We are not the only government in Australia that built up debt during the pandemic to support households and businesses. But we are the only government with a plan to manage it.
Acting decisively for Victorians
When the pandemic hit Victoria, we acted quickly and decisively to safeguard the economy – and to prevent economic scarring that would have left a generation out of work.
Acting on the advice of the Reserve Bank of Australia – just like every other state and territory across the country – we borrowed to support our economy. And governments across the world did the same.
We used the state budget to protect household budgets and businesses. We directly invested almost $40.1 billion to keep Victorians safe from the virus, keep workers in jobs and businesses afloat, and support households.
We provided rent relief so Victorians could keep a roof over their heads, helped people test and isolate, added extra mental health services and relieved the stress on businesses with direct financial support.
Out of a total $21.2 billion spent on economic‑related measures, more than $14 billion in support was provided to help businesses and the economy survive and recover. Crucially, these measures ensured the Victorian economy could bounce back once the worst of the pandemic was over.
Different borrowings for different purposes
Victorians use different types of debt in their household budgets as well.
People often borrow to invest in assets like the family home, which then accumulates wealth as the value of the asset grows over time. In contrast, the credit card is used for emergencies that require significant and time critical action with less long-term wealth creation benefit.
Much like a home loan, we borrowed to fund a range of infrastructure projects that create significant long-term economic and social benefits such as major road and rail projects, and new and upgraded hospitals and schools.
This is productive capacity infrastructure that creates jobs, helps our state function, and makes the economy bigger. This increases budget revenues which in turn provides the capacity to make interest payments and repay the debt over time.
Before the pandemic, we were borrowing to build – within our means.
Then the pandemic came along posing a global emergency, requiring significant spending on largely operational activities in a short time frame. We had to access emergency borrowings to save jobs and save lives.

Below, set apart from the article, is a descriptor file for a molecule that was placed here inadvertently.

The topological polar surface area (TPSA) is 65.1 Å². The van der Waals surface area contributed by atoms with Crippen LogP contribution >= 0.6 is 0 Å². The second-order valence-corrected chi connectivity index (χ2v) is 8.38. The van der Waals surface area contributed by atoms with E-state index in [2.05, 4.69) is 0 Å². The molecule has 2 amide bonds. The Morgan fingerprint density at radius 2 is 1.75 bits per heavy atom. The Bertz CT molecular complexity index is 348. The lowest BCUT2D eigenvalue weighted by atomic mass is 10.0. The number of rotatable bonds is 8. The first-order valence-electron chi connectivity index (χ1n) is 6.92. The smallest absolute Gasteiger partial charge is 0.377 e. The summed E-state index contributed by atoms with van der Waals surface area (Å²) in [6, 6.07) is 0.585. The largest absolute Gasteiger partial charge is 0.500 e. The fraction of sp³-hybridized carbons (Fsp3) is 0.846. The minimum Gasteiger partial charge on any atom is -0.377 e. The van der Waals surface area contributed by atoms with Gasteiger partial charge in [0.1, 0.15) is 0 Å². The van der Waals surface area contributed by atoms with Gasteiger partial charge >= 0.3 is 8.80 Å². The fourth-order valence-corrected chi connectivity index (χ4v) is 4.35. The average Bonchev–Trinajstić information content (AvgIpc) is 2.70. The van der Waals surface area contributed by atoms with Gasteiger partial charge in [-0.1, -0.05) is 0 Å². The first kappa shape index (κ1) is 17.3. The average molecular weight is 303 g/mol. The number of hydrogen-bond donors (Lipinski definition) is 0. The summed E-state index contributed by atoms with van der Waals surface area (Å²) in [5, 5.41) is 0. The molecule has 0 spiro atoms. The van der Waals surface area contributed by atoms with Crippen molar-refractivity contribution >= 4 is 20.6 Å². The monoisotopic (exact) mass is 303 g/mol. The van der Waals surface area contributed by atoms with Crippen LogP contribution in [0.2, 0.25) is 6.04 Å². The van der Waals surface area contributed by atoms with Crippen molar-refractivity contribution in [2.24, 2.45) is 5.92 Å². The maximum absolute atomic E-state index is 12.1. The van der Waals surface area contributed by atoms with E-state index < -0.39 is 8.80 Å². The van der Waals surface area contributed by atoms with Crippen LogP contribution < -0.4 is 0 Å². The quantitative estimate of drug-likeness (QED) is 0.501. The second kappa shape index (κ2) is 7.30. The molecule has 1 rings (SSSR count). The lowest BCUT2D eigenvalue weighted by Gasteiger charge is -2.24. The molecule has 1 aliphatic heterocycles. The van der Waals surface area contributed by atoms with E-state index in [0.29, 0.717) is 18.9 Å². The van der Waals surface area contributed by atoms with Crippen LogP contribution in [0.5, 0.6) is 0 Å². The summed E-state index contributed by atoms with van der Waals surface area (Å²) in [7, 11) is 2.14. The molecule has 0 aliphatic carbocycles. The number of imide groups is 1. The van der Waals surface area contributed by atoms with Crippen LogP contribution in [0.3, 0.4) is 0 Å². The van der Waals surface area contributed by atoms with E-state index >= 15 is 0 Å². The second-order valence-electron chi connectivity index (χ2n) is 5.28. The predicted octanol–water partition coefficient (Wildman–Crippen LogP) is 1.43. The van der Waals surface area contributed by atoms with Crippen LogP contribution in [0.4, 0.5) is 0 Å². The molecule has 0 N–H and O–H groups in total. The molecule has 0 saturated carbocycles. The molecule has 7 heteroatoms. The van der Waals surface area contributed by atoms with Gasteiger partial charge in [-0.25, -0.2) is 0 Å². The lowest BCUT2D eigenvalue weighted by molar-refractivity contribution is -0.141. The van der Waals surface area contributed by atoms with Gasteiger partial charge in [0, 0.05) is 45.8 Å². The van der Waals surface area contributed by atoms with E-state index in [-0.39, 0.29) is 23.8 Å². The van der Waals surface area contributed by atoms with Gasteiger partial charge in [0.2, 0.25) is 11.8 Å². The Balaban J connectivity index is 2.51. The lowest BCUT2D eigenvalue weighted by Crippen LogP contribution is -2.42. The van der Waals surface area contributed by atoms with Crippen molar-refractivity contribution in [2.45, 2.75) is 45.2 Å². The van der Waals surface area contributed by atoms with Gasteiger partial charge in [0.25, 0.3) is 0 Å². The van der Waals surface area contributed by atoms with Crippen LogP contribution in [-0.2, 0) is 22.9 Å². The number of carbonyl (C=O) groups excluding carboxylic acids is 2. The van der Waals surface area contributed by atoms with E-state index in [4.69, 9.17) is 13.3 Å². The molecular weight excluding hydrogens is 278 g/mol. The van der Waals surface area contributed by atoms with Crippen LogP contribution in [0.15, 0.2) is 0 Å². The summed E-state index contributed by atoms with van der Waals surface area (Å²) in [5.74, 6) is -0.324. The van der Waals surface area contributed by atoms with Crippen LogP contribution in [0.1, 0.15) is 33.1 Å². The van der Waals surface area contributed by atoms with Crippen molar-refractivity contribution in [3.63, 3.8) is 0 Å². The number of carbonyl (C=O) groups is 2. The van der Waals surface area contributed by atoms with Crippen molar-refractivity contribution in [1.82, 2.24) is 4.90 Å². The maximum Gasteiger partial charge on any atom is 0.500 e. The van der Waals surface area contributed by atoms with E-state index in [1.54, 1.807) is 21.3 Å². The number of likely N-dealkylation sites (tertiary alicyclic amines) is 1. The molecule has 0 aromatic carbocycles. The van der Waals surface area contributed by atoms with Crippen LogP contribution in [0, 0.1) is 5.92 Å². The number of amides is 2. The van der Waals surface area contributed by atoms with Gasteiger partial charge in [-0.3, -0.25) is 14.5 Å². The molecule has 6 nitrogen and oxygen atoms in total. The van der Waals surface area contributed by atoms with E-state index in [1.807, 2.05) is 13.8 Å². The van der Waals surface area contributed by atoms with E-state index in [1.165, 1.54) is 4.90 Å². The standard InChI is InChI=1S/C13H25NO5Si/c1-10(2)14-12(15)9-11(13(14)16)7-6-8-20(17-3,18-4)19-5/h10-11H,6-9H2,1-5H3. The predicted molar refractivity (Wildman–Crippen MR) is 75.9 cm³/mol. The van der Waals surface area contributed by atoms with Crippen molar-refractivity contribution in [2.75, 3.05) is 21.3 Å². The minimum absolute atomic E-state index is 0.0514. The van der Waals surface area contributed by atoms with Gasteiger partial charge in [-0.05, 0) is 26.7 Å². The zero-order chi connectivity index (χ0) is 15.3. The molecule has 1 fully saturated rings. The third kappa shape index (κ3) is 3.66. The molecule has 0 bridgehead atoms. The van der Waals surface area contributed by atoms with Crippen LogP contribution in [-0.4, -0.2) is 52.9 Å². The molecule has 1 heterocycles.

There’s now a $31.5 billion balance from those emergency borrowings.
We have to get that balance back down to zero. Unlike our productive infrastructure investments, COVID debt does not accumulate wealth for Victoria in the form of long-term economic benefits – or by providing the services Victorians will need into the future.
Paying down COVID debt
We've got a bold infrastructure agenda, designed to support thousands of jobs across Victoria while delivering the everyday services Victorians rely on – especially as our state continues to grow.
Importantly, our significant infrastructure program also contributes to the long-term productive capacity of our economy.
On the other hand, our COVID debt relates to one-off investments designed to protect Victorians and Victorian businesses throughout the pandemic, and set the state up for recovery on the other side.
Our strong action to protect the health and livelihood of all Victorians helped shield our state from the very worst of this one in one hundred year event.
As the state’s economic position is now sound, now is the time to pay off the debt and the accumulating interest incurred as a direct result of the pandemic.
That’s why with this Budget, we've laid down a full and comprehensive COVID Debt Repayment Plan.
We’ll make sure the repayment plan is structured in a way that’s reasonable and proportionate to everyone’s ability to pay – and the Government will also do its bit.
We know some did better out of the pandemic than others – and it is only fair that those that did well contribute to the repayment effort.
This will ensure we manage our finances responsibly – so we can keep investing in the health, education, cost of living relief, transport and infrastructure that matters to Victorians.
Reviewed 22 May 2023